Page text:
ActionScript 3.0: It is NOT hard to learn
Here is a warning: This article is best suited for ActionScript Beginners.
I regularly hear people claim, incorrectly, that to use ActionScript 3.0, you have to know object-oriented programming, or every variable's datatype must be declared, or everything has to be in packages and classes. In practice, none of those assertions are true. ActionScript 3.0 code can be placed on timelines, exactly as it was in ActionScript 2.0 and ActionScript 1.0. The code doesn't have to reside in classes. Variable datatypes don't have to be declared, even in the strict compilation mode. The language is designed to provide as much or as little structure and flexibility as the task at hand requires. If you prefer to program procedurally with functions and variables declared in frame scripts, you can continue to do so in ActionScript 3.0.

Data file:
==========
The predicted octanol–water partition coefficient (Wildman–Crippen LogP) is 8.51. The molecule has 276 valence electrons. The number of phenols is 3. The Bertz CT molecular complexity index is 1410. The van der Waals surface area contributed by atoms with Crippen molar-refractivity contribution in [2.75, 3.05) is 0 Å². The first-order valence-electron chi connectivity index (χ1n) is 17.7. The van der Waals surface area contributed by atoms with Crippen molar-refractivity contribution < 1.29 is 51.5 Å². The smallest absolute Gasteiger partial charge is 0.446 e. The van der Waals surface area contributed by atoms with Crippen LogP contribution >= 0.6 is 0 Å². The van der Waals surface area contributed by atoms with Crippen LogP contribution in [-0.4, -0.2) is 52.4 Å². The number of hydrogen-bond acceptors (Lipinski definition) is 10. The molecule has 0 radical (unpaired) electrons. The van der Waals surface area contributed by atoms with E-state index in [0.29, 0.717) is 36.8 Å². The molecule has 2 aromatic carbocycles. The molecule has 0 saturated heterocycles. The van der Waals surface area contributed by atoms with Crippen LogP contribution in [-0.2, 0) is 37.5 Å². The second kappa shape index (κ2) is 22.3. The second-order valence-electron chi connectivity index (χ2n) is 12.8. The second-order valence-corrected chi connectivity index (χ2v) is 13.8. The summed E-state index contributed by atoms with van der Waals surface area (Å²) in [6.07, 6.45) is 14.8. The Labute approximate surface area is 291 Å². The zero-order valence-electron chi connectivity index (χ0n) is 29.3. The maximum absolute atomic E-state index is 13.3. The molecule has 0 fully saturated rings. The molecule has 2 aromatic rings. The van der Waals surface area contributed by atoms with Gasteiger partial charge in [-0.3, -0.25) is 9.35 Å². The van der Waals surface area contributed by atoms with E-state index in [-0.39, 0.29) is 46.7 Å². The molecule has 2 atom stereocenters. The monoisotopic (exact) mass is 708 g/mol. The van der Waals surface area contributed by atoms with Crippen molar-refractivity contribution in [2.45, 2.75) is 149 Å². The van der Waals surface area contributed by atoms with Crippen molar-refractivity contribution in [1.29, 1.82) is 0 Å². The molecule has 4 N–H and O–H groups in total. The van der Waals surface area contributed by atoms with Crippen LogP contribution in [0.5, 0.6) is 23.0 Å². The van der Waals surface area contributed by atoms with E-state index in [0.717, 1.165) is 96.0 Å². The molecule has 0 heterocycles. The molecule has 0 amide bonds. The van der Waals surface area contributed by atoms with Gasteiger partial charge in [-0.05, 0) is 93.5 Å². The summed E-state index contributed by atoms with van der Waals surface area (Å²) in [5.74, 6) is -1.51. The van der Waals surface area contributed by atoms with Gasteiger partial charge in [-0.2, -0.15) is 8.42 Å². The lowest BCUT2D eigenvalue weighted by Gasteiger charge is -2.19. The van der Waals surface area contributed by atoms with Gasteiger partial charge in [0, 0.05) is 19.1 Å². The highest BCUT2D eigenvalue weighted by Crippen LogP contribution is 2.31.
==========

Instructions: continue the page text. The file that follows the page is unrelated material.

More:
However true and a good motivational statement for developers who're new to ActionScript, I'd say, "Once you're through with it, curve yourself towards writing ActionScript 3.0 the better and the right way - object-oriented programming, declare every variable's datatype, write package and classes."
Nonetheless, I love Colin Moock's innovative methodology to instill that sense of fearlessness, easy-to-program approach towards ActionScript 3.0. I've always been a big fan of him and will remain so. In the article, he looks at a series of comparative examples showing typical code that a new programmer might have to learn. He compares ActionScript 3.0 codes with their ActionScript 1.0 counterpart to show that it isn't that hard at all to learn the new ActionScript 3.0.
Ah! I remembered that I still need to write a review of his awesome book - Essential ActionScript 3.0